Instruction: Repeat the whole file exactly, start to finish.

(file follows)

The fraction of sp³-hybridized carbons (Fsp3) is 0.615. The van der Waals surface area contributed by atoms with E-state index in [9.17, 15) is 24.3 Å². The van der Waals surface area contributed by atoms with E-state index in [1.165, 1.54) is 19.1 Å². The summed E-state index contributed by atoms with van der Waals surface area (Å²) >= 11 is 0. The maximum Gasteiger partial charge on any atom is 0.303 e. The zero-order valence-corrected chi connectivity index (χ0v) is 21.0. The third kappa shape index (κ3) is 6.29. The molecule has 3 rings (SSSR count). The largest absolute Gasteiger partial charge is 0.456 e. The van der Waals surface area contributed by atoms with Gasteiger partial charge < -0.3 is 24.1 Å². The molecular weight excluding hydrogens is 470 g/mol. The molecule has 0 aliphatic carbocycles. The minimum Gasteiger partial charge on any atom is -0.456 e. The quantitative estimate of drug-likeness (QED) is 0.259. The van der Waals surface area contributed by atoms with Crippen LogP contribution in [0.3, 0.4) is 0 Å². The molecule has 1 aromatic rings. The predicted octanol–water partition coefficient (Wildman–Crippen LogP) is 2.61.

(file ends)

The fraction of sp³-hybridized carbons (Fsp3) is 0.615. The van der Waals surface area contributed by atoms with E-state index in [9.17, 15) is 24.3 Å². The van der Waals surface area contributed by atoms with E-state index in [1.165, 1.54) is 19.1 Å². The summed E-state index contributed by atoms with van der Waals surface area (Å²) >= 11 is 0. The maximum Gasteiger partial charge on any atom is 0.303 e. The zero-order valence-corrected chi connectivity index (χ0v) is 21.0. The third kappa shape index (κ3) is 6.29. The molecule has 3 rings (SSSR count). The largest absolute Gasteiger partial charge is 0.456 e. The van der Waals surface area contributed by atoms with Gasteiger partial charge < -0.3 is 24.1 Å². The molecular weight excluding hydrogens is 470 g/mol. The molecule has 0 aliphatic carbocycles. The minimum Gasteiger partial charge on any atom is -0.456 e. The quantitative estimate of drug-likeness (QED) is 0.259. The van der Waals surface area contributed by atoms with Crippen LogP contribution in [0.3, 0.4) is 0 Å². The molecule has 1 aromatic rings. The predicted octanol–water partition coefficient (Wildman–Crippen LogP) is 2.61.